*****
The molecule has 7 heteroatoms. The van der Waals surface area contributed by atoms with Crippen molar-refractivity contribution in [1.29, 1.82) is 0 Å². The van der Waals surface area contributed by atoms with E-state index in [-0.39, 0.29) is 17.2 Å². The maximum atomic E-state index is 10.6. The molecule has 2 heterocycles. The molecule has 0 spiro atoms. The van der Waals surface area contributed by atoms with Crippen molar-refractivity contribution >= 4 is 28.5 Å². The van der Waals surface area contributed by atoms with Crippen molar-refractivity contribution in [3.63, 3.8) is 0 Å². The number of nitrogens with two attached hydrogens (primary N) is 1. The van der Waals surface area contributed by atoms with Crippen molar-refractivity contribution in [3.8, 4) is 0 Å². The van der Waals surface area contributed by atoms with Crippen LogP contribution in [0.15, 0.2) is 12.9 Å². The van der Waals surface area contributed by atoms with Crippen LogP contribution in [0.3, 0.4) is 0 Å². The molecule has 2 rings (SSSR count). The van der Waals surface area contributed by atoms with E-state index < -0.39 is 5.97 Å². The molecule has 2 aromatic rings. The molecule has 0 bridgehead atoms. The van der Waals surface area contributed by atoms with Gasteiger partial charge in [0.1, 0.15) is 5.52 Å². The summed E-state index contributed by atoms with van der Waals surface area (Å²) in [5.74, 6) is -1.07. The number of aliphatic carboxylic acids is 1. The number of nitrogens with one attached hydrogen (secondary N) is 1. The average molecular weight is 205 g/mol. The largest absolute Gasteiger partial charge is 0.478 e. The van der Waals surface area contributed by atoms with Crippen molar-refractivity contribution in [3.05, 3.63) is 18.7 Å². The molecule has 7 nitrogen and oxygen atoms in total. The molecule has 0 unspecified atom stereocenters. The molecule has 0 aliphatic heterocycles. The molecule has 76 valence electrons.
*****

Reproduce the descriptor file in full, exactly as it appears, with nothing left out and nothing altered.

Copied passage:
The molecule has 7 heteroatoms. The van der Waals surface area contributed by atoms with Crippen molar-refractivity contribution in [1.29, 1.82) is 0 Å². The van der Waals surface area contributed by atoms with E-state index in [-0.39, 0.29) is 17.2 Å². The maximum atomic E-state index is 10.6. The molecule has 2 heterocycles. The molecule has 0 spiro atoms. The van der Waals surface area contributed by atoms with Crippen molar-refractivity contribution >= 4 is 28.5 Å². The van der Waals surface area contributed by atoms with Crippen molar-refractivity contribution in [3.63, 3.8) is 0 Å². The number of nitrogens with two attached hydrogens (primary N) is 1. The van der Waals surface area contributed by atoms with Crippen molar-refractivity contribution in [3.8, 4) is 0 Å². The van der Waals surface area contributed by atoms with Crippen LogP contribution in [0.15, 0.2) is 12.9 Å². The van der Waals surface area contributed by atoms with Crippen LogP contribution in [0.3, 0.4) is 0 Å². The molecule has 2 rings (SSSR count). The van der Waals surface area contributed by atoms with E-state index < -0.39 is 5.97 Å². The molecule has 2 aromatic rings. The molecule has 0 bridgehead atoms. The van der Waals surface area contributed by atoms with Gasteiger partial charge in [0.1, 0.15) is 5.52 Å². The summed E-state index contributed by atoms with van der Waals surface area (Å²) in [5.74, 6) is -1.07. The number of aliphatic carboxylic acids is 1. The number of nitrogens with one attached hydrogen (secondary N) is 1. The average molecular weight is 205 g/mol. The largest absolute Gasteiger partial charge is 0.478 e. The van der Waals surface area contributed by atoms with Crippen molar-refractivity contribution in [3.05, 3.63) is 18.7 Å². The molecule has 7 nitrogen and oxygen atoms in total. The molecule has 0 unspecified atom stereocenters. The molecule has 0 aliphatic heterocycles. The molecule has 76 valence electrons.